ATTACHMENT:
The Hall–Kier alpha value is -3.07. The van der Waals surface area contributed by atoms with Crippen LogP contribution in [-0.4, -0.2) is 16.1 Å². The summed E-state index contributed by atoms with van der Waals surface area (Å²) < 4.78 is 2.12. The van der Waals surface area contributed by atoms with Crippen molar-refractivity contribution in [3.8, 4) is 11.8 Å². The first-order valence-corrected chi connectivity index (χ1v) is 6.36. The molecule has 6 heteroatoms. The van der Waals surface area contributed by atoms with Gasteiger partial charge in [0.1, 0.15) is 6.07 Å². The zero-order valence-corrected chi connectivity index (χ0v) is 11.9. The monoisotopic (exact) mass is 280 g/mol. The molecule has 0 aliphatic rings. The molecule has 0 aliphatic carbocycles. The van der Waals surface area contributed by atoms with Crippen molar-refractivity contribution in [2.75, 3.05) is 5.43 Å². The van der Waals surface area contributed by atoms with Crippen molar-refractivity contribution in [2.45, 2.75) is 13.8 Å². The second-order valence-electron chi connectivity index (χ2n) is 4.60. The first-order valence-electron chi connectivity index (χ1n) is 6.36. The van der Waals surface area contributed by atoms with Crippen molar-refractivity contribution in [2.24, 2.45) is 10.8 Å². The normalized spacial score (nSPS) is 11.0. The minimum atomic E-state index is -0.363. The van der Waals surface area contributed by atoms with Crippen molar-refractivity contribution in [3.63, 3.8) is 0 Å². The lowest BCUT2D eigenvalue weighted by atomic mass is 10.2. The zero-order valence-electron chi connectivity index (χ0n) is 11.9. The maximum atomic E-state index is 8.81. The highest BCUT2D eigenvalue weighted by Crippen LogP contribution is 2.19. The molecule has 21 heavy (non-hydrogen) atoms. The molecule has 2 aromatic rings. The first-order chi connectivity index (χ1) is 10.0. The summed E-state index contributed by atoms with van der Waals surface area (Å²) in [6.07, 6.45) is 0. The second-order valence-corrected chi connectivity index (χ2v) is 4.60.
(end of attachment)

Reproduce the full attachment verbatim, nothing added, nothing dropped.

The Hall–Kier alpha value is -3.07. The van der Waals surface area contributed by atoms with Crippen LogP contribution in [-0.4, -0.2) is 16.1 Å². The summed E-state index contributed by atoms with van der Waals surface area (Å²) < 4.78 is 2.12. The van der Waals surface area contributed by atoms with Crippen molar-refractivity contribution in [3.8, 4) is 11.8 Å². The first-order valence-corrected chi connectivity index (χ1v) is 6.36. The molecule has 6 heteroatoms. The van der Waals surface area contributed by atoms with Gasteiger partial charge in [0.1, 0.15) is 6.07 Å². The zero-order valence-corrected chi connectivity index (χ0v) is 11.9. The monoisotopic (exact) mass is 280 g/mol. The molecule has 0 aliphatic rings. The molecule has 0 aliphatic carbocycles. The van der Waals surface area contributed by atoms with Crippen molar-refractivity contribution in [2.75, 3.05) is 5.43 Å². The van der Waals surface area contributed by atoms with Crippen molar-refractivity contribution in [2.45, 2.75) is 13.8 Å². The second-order valence-electron chi connectivity index (χ2n) is 4.60. The first-order valence-electron chi connectivity index (χ1n) is 6.36. The van der Waals surface area contributed by atoms with Crippen molar-refractivity contribution in [2.24, 2.45) is 10.8 Å². The normalized spacial score (nSPS) is 11.0. The minimum atomic E-state index is -0.363. The van der Waals surface area contributed by atoms with Crippen molar-refractivity contribution in [3.63, 3.8) is 0 Å². The lowest BCUT2D eigenvalue weighted by atomic mass is 10.2. The zero-order valence-electron chi connectivity index (χ0n) is 11.9. The maximum atomic E-state index is 8.81. The highest BCUT2D eigenvalue weighted by Crippen LogP contribution is 2.19. The molecule has 21 heavy (non-hydrogen) atoms. The molecule has 2 aromatic rings. The first-order chi connectivity index (χ1) is 10.0. The summed E-state index contributed by atoms with van der Waals surface area (Å²) in [6.07, 6.45) is 0. The second-order valence-corrected chi connectivity index (χ2v) is 4.60.